Spaniards Aping the Brits

London in the 18th century became the place to make money, but also to pick up new skills to take home and make money from. I recently discovered that while Harrison was working on his famous Longtitude clock, he welcomed people to come and view it, despite the fact that he was chasing the huge prize. It seems saving lives trumped making money, or perhaps that scientists were a community that transcended national boundaries. This is from an ad from 1795 in John Joseph Merlin The Ingenious Mechanick:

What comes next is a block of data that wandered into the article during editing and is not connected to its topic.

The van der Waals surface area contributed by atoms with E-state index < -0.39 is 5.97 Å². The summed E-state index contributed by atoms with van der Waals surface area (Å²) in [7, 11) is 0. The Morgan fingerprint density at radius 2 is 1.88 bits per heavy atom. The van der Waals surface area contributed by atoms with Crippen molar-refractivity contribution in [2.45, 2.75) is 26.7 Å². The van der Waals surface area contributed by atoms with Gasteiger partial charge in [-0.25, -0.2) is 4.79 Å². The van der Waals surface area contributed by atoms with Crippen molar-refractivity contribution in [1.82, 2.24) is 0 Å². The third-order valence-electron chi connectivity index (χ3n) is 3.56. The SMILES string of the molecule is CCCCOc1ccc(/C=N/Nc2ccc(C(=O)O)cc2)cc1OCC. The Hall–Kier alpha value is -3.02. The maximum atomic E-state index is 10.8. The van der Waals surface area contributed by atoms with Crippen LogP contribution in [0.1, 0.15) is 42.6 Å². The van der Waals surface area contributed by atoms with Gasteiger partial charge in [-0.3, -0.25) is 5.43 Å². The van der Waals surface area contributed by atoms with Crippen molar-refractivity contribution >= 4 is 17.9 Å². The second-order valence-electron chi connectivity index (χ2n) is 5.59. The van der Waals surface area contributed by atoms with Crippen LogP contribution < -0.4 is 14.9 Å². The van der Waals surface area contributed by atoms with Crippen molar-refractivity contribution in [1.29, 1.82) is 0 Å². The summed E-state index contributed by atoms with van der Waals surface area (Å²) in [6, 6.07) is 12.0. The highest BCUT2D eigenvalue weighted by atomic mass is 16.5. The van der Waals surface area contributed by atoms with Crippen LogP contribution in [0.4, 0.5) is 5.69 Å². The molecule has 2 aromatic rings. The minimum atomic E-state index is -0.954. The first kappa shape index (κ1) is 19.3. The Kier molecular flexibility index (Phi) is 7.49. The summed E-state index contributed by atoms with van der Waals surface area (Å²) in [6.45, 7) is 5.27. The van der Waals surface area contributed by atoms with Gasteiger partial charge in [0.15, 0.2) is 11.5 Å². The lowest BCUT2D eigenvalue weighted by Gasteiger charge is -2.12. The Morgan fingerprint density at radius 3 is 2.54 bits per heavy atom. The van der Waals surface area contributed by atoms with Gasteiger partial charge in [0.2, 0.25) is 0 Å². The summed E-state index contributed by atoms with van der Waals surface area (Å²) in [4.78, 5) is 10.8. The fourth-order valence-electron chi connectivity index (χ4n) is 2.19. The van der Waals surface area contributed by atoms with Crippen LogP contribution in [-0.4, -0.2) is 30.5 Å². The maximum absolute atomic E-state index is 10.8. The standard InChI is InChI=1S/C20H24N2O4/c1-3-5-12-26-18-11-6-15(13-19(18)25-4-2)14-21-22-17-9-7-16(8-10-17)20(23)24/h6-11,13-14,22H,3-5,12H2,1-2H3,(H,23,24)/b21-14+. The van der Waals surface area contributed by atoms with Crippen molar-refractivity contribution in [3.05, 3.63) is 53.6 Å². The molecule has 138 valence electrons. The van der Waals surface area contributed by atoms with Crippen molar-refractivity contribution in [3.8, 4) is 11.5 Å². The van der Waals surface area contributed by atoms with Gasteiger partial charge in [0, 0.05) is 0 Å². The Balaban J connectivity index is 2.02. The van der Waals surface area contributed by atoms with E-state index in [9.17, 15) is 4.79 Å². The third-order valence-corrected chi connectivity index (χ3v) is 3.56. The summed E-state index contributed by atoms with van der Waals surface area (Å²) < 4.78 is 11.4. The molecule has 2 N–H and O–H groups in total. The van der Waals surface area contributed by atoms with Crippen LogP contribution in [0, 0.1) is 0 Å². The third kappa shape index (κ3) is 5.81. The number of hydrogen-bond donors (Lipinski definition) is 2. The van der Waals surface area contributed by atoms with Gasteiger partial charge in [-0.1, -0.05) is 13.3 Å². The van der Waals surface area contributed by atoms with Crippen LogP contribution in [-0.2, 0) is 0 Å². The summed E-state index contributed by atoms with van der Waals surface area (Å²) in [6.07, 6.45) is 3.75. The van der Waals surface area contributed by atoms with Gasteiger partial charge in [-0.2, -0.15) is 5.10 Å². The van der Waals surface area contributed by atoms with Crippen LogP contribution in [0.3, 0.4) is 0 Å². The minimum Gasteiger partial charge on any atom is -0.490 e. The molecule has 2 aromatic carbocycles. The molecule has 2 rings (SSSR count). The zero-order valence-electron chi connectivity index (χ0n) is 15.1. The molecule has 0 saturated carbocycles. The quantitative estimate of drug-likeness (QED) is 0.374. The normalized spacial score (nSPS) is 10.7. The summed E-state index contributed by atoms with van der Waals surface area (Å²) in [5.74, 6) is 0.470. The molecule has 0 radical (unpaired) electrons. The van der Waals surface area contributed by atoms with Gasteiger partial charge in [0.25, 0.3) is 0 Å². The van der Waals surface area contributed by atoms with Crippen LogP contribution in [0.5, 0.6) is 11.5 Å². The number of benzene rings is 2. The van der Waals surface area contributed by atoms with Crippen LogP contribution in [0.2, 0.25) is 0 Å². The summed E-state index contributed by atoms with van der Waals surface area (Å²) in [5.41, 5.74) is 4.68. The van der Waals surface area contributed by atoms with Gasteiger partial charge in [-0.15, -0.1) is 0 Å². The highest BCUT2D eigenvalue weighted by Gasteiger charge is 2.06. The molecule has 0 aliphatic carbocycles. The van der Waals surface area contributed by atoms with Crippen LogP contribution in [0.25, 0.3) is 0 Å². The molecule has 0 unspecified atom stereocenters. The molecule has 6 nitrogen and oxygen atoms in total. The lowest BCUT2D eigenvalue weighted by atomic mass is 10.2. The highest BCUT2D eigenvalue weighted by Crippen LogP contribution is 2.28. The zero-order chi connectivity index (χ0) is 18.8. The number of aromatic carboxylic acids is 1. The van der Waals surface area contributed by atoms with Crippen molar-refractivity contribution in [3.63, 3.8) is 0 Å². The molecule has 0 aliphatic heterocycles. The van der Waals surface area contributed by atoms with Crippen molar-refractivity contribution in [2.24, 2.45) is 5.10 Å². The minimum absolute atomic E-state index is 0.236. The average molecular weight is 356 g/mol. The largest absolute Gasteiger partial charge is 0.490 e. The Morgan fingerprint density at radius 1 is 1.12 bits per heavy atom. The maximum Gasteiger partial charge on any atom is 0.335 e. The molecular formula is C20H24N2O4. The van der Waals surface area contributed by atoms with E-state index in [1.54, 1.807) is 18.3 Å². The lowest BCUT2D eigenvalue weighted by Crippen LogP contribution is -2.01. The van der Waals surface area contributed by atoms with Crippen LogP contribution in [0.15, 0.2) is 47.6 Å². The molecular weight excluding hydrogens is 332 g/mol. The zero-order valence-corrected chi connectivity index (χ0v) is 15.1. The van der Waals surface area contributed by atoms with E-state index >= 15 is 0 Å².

“Don Francisco Florez, piano-builder to His Majesty’s Chamber announces that, wishing to perfect himself and made advances in this art, he went to London with a pension from His Majesty and that not merely has he succeeded in building instruments as perfect as those that are made there, but the touch is better than any known hitherto. As proof of his advance, he has just had the honour of presenting to Their Majesties an instrument in which he has employed all the knowledge he has gained from observation. This fortepiano, which has received royal approval, has the following registers: ‘harpa’ and ‘lleno’ (harp and full), two organ registers and one of gut. The latter is special in that it sustains the sound as though it were a wind stop., It imitates a violin in the treble, a viola in the middle range and a cello in the bass. The instrument also has two kettledrums of skin. Whoever likes this type of instrument and wishes to have one built will be satisfied Florez also adds organ registers to fortepianos and has invented a method of supplying with more easily than hitherto. He also builds quill and piano ‘claves’ and with other registers, as Merlin does in London, of whatever compass is requested. He makes glass harmonicas [invented by Franklin] with sustain the sound and are played from a keyboard He builds barrel organs with clockwork or other types of movement. Finally, he makes pianos for 25 dubloons which cannot be had from London for less than 40…’

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